# v is not equal to dx/dt

In a discussion of David Hogg’s and my quixotic quest to convince people that it’s OK to think of the redshifts of distant galaxies as being due to the galaxies’ motion (that is, as a Doppler shift), Phillip Helbig writes

I think we all must agree on the following statement: Using the relativistic Doppler formula to calculate the velocity of an object at high redshift does not yield a meaningful answer in the the velocity so derived is not the temporal derivative of ANY distance used for other purposes in cosmology.

I replied to him in the comments, but I think that this point needs a longer response and might be of more general interest.

I agree with the beginning and end of Phillip’s statement, but not the middle.  To be precise, I agree that the velocity derived from the Doppler formula is not the derivative of a distance, but I don’t agree that that means it’s not a meaningful velocity.

That’s right: I’m saying a velocity is not necessarily the rate of change of a distance.  That sounds crazy: isn’t that the definition of velocity?

Well, sometimes.  But there are other times in astrophysics when a Doppler shift is measured, and nobody objects to calling the resulting quantity a velocity, even though that quantity is not the rate of change of a distance (or more generally of a position).  The clearest example I know of is a binary  star.

Here’s a cartoon spacetime diagram of an observation of a binary star.

Time increases upward on this diagram.  The blue curve represents the Earth.  The curve wobbles back and forth as the Earth orbits the Sun.  The red curve represents a star, which is orbiting another star (not shown).  The dashed curve shows the path of a photon going from the star to the observer.

This is a situation that occurs all the time in astronomy.  The observer sees the photon (many photons, actually), measures a redshift, and calls the result the velocity of the star relative to us.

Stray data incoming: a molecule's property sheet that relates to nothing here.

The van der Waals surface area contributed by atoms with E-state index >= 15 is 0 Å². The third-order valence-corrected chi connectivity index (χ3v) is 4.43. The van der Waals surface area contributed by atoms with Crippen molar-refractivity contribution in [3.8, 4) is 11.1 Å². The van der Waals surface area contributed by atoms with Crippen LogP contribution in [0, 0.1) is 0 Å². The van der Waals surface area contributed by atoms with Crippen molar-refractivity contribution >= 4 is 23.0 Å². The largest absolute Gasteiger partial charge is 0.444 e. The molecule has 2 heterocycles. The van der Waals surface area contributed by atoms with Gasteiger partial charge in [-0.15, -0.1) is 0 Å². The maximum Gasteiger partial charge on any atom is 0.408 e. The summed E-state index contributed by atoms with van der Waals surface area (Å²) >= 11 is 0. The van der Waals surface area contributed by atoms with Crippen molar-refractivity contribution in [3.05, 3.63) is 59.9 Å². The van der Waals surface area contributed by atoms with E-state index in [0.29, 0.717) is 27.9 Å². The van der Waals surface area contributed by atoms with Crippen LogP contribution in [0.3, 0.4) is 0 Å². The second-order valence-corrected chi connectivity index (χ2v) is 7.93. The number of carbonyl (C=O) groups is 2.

Now riddle me this: What is the position function x(t) such that this velocity is dx/dt?  For that matter, at what t should this derivative be evaluated?

There is no good answer to this question.  The velocity in question is not equal to the time derivative of a position, in any useful sense.  The main reason is that the velocity in question is a relative velocity, relating motion at two different times.

If you insist on describing the measured velocity of the star as a dx/dt, here’s the best way I can think of to do it.  Define an inertial reference frame in which the Earth is at rest at the moment of observation.  Then the measured velocity is dx/dt, where (x,t) are the coordinates of the star in this frame, and the derivative is evaluated at the time of emission.  But this doesn’t meet Phillip’s criterion: the quantity x in this expression is not a “distance used for any other purpose.”  It’s certainly not in any sense the distance from the Earth to the star, for instance: at the time the derivative is evaluated, the Earth was nowhere near the right location for this to be true.

The velocity of the Earth, in some chosen reference frame, is a dx/dt, and the velocity of the star is also a dx/dt.  (Each of these two is represented by an arrow in the picture above.)  But the relative velocity of the two isn’t.  If you’re unwilling to call this quantity a velocity, then I guess you should be unwilling to call the quantity derived from a cosmological redshift a velocity.  But this seems to me a bit of a Humpty Dumpty way to talk.

### Ted Bunn

I am chair of the physics department at the University of Richmond. In addition to teaching a variety of undergraduate physics courses, I work on a variety of research projects in cosmology, the study of the origin, structure, and evolution of the Universe. University of Richmond undergraduates are involved in all aspects of this research. If you want to know more about my research, ask me!